Operationally, the Agency also highlights unique needs for DCTs such as ensuring appropriate capture of and addressing of adverse events (AEs) in order to ensure the safety and welfare of participants. Furthermore, the Agency discusses different methodologies that may facilitate DCTs such as electronic informed consent, packaging and shipping of investigational products, software for activities such as scheduling trial visits, and digital health technologies (DHTs) that may allow for remote transmission of data directly from trial participants. FDA defines the keys to implementing DCTs successfully as appropriate training, oversight, and up-front risk assessment and management.

DCTs are currently in use for gene therapy studies run by many different sponsors. FDA’s Guidance for Industry: Long-Term Follow-up After Administration of Human Gene Therapy Products delineates expectations for long-term follow-up for delayed adverse events, which advises 15 years of follow-up for specific IPs. Based on these requirements, sponsors have worked to find ways to oversee participants for this long period of time in a way that is more convenient for participants and prevents participants from withdrawing from the study. Different hybrid DCT methodologies have been put in place to facilitate these follow-up periods. For example, during long-term follow-up, many participants are seen by local HCPs for yearly required physical exams. In contrast, during the active treatment and the immediate follow-up period, traditional clinical trial methodologies are used where subjects come to a traditional clinical trial site in order to ensure subject safety as the IPs are not simple to administer and use, do not have well-characterized safety profile, and require complex medical assessments.

Why would you want to consider conducting a decentralized trial?

The simple answer to why a sponsor may want to consider using decentralized methodologies is that many of these methodologies are already in use. For example, participants are often able to go to local clinical laboratory facilities for their labs. The motivations behind this local lab usage are simple: enhanced convenience and reduced burden because participants can more easily access these local facilities. The Agency highlights many of the advantages of using decentralized clinical trial methodologies, but all really focus on one key driver: access (access to the patients and access for the patients). Key examples of the advantages of this approach highlighted by the Agency include:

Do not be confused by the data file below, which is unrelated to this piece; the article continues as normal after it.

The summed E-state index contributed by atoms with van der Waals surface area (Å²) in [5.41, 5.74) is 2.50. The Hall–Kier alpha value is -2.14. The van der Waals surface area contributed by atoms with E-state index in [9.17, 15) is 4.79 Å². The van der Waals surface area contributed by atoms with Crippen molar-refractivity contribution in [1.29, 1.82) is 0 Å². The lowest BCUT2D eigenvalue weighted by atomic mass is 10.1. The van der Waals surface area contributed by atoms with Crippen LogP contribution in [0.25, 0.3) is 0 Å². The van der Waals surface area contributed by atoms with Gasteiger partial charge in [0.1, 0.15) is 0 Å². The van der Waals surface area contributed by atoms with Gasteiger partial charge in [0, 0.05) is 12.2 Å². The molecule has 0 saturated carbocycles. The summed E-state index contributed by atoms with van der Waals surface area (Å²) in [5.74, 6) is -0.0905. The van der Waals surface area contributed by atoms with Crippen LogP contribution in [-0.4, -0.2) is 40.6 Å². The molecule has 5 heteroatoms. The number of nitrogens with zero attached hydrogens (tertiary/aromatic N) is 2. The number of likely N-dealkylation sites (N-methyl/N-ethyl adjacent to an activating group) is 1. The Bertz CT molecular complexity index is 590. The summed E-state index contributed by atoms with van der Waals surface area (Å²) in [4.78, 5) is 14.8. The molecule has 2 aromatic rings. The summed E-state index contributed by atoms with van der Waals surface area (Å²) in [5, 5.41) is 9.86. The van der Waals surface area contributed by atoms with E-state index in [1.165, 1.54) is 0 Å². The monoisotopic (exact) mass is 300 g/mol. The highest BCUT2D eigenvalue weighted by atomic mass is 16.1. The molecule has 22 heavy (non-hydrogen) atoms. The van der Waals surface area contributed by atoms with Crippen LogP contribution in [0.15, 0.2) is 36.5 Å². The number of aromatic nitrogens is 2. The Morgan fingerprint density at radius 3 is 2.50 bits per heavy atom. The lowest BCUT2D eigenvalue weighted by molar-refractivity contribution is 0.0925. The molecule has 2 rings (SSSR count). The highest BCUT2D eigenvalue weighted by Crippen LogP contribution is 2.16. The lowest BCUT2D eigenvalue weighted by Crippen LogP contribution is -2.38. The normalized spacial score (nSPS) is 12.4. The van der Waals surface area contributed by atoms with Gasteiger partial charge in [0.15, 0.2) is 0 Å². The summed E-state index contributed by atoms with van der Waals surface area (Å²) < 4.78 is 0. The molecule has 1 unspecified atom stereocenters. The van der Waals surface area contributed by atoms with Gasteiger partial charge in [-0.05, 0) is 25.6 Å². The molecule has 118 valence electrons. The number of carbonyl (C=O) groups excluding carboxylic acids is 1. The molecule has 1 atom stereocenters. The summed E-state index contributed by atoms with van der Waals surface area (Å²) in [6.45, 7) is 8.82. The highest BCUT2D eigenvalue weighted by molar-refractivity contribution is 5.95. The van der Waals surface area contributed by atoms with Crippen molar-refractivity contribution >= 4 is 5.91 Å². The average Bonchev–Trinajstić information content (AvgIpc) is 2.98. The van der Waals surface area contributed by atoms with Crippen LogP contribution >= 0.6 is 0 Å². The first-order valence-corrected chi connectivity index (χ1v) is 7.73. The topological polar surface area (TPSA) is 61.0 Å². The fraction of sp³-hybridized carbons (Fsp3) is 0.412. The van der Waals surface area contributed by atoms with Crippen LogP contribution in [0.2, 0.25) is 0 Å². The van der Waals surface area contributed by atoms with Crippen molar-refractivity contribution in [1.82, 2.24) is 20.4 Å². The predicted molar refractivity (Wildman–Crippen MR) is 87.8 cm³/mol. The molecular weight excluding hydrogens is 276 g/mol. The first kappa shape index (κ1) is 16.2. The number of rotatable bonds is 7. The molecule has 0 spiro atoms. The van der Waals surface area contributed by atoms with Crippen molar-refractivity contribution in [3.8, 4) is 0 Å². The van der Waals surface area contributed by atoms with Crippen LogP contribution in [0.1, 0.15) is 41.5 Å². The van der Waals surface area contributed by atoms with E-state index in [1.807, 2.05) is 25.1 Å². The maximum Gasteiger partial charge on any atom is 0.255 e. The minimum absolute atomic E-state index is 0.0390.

• Expanding access to more diverse patient populations
  • Improving clinical trial efficiencies
  • Facilitating research on rare diseases
  • Facilitating research on diseases affecting populations with limited mobility or access to traditional clinical trial sites
  • Helping to improve trial participant engagement, recruitment, enrollment, and retention

All of this is accomplished by:

  1. Moving geographically towards the patients
  2. Reducing barriers to participation through enhanced convenience for patients and reduced burden for patients and caregivers
  3. Using local healthcare providers potentially reducing cultural or linguistic barriers to participation in clinical trials

Why are more trials being run as DCTs now?

Per the Agency description, many recent advances have optimized the clinical research operations for DCTs. These improvements include both advances in clinical care using electronic communications (e.g., telehealth) that can allow for fewer in-person visits and in information technology such as DHTs that increase what data can be obtained remotely from clinical trial participants.


Overall, this guidance highlights that even complex clinical trials (such as the ones that are conducted in cell and gene therapy) can benefit from hybrid clinical trial methodologies and provides recommendations from the Agency on how to conduct trials using decentralized methods.

Related Helpful FDA Guidances:

  • A Risk-Based Approach to Monitoring of Clinical Investigations: Questions and Answers (April 2023)
  • Draft Guidance for Industry: Digital Health Technologies for Remote Data Acquisition in Clinical Investigations (December 2021)
  • Enhancing the Diversity of Clinical Trial Populations- Eligibility Criteria, Enrollment Practices, and Trial Designs (November 2020)
  • Draft Guidance for Industry: Electronic Systems, Electronic Records, and Electronic Signatures in Clinical Investigations: Questions and Answers (March 2023)
  • Clinical Decision Support Software (September 2022)
  • Use of Electronic Informed Consent: Questions and Answers (December 2016)
  • Electronic Source Data in Clinical Investigations

Updates and regulatory news

Health Canada

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Warrior Families: Advancing Regenerative Medicine Through Science – October 5, 2023 (Recording is now available)  

Workshop for the Identification and Standardization of Methods for Assessing Gene Therapy Product Activity and Comparability and the Evaluation of T-Cell Therapies – November 16-17, 2023